So, even if you’re not eligible for state funding, you may still be able to get affordable services from a publicly-funded provider if they choose to serve people outside of state-designated eligibility groups. Many of them accept public and private insurance plans and offer sliding-scale rates if you don’t have an insurance plan they accept.
Check with Your Local Program for Accurate Eligibility Information
One of the most important things to know about the Florida public mental health system is that what services are available and who’s eligible vary from program to program.
The programs that participate in the Florida mental health system aren’t limited to accepting clients who meet state eligibility criteria. It’s up to each program to decide whether they also admit clients who don’t qualify for state funding by letting them pay a sliding-scale fee or use insurance.
Some programs admit a wider range of clients than the groups outlined in DCF policy, while some limit their services even further to very specific populations. It depends on the program, what their focus is, and how their funding and staffing levels are at the time.
You can find out whether a program might be right for you by looking up their contact information in the directory below and calling them or exploring their website.
Most, but not all state-funded programs in Florida have financial eligibility requirements. Most accept Medicaid and offer sliding-scale fees if you don’t have (or can’t use) insurance and have limited funds. Some accept private insurance and offer you the option to pay in full if you don’t qualify for a payment reduction.
If you don’t qualify for state financial assistance, going to a publicly-funded provider in Florida is the same as going to any other provider: you’ll either pay for services with your insurance or pay out of pocket. So, you’ll find the most affordable option by looking for providers who accept your insurance or who offer good sliding-scale discounts.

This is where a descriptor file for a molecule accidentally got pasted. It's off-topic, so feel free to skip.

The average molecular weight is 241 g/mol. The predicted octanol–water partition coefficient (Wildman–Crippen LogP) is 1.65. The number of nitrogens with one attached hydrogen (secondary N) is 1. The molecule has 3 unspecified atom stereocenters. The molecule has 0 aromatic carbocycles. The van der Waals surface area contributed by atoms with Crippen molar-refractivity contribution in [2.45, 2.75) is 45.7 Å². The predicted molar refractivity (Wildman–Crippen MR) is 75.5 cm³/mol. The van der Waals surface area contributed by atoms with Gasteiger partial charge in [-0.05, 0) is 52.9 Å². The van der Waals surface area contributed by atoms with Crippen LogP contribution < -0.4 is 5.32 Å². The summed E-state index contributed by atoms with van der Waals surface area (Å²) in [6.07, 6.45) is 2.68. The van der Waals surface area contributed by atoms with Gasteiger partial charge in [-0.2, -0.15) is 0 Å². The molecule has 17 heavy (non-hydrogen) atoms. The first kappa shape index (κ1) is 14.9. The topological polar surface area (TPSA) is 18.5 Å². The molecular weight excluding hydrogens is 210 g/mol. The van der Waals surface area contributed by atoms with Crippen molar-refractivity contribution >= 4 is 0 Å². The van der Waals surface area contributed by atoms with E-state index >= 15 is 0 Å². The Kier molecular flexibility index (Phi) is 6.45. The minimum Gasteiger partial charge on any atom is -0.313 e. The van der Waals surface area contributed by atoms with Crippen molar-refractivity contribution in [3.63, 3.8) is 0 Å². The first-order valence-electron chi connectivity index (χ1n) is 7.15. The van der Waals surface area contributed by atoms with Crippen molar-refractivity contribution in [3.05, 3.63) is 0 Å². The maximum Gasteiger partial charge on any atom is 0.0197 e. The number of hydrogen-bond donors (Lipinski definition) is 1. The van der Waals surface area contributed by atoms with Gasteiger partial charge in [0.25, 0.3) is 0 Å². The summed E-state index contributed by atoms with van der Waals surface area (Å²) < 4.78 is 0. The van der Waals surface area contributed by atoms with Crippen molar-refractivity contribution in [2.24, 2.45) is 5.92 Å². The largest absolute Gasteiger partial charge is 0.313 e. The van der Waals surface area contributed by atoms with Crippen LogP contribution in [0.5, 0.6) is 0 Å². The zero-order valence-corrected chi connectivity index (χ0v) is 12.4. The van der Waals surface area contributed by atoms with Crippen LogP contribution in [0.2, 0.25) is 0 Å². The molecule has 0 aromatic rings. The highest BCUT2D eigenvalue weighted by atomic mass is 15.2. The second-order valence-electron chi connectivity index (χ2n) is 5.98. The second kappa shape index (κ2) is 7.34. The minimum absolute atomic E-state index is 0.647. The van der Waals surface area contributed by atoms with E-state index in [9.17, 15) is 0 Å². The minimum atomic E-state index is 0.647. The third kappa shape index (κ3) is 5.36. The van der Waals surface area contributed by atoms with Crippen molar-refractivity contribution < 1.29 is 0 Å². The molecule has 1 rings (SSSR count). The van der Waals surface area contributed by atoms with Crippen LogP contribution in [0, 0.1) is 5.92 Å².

Not all publicly-funded programs have better rates than other community counseling providers. So, it’s important to compare the rates of publicly-funded programs, private non-profits, and integrated clinics if you don’t qualify for state financial assistance. Your best option will depend on what each program charges and where you can find the therapist or service that’s the best match for you.
While many private providers offer outpatient mental health services like therapy and medication, not all of them offer specialty and intensive services like case management or psychosocial rehabilitation. So, you’ll need to look for specialty providers who do. Many are part of the public mental health system.
Check Out the State System If You Need Specialized Services
Publicly-funded mental health programs in Florida are great places to find specialized and intensive mental health services like case management and day treatment that can be hard to find anywhere else. These specialty programs can give you extra help when you’re dealing with severe symptoms.
You can find the numbers for state-funded mental health programs in Florida in the directory below. We encourage you to call even if you think you might not be eligible.
Even if you’re not eligible, or if the program doesn’t offer the service you want, they can probably still help you. The people who work in these programs are knowledgeable about local resources and will often give you free information or even referrals to other affordable providers nearby, including local non-profits that provide free or low-cost counseling.
Where Do You Call to Get Started?
The best way to learn more about state-funded mental health services in Florida is to call a local mental health program or 2-1-1 mental health crisis and information hotline.
Florida’s 2-1-1 hotlines are managed by 11 different regional programs. You can call 2-1-1 from anywhere in Florida to connect to the hotline closest to you. The 11 regional organizations are: